Civil Aviation Authority of Nepal orders probe into near mid-air collision
The Civil Aviation Authority of Nepal (CAAN) has launched an investigation into an incident on Friday when two aeroplanes, one of Air India and the other of Nepal Airlines Corporation, came perilously close to colliding in mid-air, The Himalayan Times reported.
The Civil Aviation Authority of Nepal (CAAN) has launched an investigation into an incident on Friday when two aeroplanes, one of Air India and the other of Nepal Airlines Corporation, came perilously close to colliding in mid-air, The Himalayan Times reported. As per the statement provided by the Information Officer of CAAN, Gyanendra Bhul, an internal three-member committee has been formed to oversee the investigation.
The CAAN has also suspended two ATC officers who were in charge at the time of the incident. In addition, the country manager of Air India has been instructed to ground the pilots involved in the incident until the final report of the investigation is released, The Himalayan Times reported.
"Our preliminary findings suggest that the Air India aircraft flying to Kathmandu from Delhi was in a holding pattern in the airspace of Simara at an altitude of roughly 19,000 feet. Without prior communication with the ATC, the aircraft abruptly descended towards the NAC aircraft that was flying in from Kuala Lumpur and was at an altitude of 15,000 feet. The two aircraft came dangerously close to colliding, but the traffic collision avoidance system installed in the cockpit of the flight RA- NAC was activated, which helped prevent the mid-air collision," Bhul said. "It is worth noting that the vertical separation between two aircraft should ideally be 1,000 feet, except in emergency situations. However, the separation between the two aircraft, in this case, was approximately only 300 feet, which prompted the ATC to intervene," he added, The Himalayan Times reported.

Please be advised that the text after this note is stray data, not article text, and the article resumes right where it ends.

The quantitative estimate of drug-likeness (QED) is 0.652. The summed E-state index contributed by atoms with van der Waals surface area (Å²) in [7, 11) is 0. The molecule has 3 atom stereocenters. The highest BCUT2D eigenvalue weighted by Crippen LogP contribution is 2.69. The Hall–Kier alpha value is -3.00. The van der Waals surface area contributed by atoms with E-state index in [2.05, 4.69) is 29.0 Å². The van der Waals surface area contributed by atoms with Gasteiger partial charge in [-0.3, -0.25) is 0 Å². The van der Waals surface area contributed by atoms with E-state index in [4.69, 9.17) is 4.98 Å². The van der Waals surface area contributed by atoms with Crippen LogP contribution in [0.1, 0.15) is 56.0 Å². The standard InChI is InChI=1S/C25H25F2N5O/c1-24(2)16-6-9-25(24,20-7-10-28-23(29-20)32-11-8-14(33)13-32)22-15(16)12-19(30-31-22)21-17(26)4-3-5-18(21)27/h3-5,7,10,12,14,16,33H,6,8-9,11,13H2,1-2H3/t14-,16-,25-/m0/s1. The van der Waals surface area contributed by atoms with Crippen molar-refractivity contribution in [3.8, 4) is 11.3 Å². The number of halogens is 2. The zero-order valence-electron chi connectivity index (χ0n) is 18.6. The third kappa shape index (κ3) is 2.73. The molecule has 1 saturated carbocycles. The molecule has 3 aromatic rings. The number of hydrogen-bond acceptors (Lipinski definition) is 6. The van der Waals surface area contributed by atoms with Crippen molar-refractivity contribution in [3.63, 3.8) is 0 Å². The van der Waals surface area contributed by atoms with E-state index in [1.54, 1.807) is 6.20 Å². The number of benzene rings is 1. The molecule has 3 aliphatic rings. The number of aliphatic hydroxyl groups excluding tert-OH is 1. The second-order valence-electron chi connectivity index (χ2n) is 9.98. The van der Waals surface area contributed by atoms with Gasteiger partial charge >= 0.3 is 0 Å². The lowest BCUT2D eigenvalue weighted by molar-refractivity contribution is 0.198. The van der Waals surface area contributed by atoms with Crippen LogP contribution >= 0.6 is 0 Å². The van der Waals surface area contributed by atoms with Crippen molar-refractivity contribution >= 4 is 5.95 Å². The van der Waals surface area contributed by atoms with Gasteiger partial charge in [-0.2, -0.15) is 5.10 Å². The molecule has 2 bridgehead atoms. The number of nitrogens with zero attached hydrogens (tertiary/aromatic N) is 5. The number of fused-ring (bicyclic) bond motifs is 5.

He further informed that the ATC specialist instructed the pilot of the NAC aircraft to descend to an altitude of 13,500 feet, while the pilot of the Air India aircraft was directed to ascend to an altitude of 16,000 feet, ensuring a safe distance between the two aircraft, The Himalayan Times reported. The Air India aircraft on Friday had descended to 3700 feet from 19,000 feet while it was being held up over the sky of Simara in Nepal.
"Air Traffic Controllers (ATCs) of Tribhuvan International Airport involved in a traffic conflict incident (between Air India and Nepal Airlines on 24th March 2023) have been removed from active control position until further notice," the Civil Aviation Authority of Nepal tweeted. The CAAN has decided to ban the Air India pilots in the incidents and has written to DGCA-India, the CAAN announced.
The Civil Aviation Authority of Nepal (CAAN) had also written to the Indian Commission in this regard about the decision. The CAAN also questioned the crew over the incident on the same day 23 March after landing at Kathmandu. The pilot-in-command also accepted their mistake and apologized for it.
The aircraft of Air India had descended to 15 thousand 3 hundred feet from 19 thousand feet while it was being holed up at Simara of Nepal. At the time the Nepal Airlines aircraft was flying low and had to retract its height after the Indian Airlines descended. (ANI)
(This story has not been edited by Devdiscourse staff and is auto-generated from a syndicated feed.)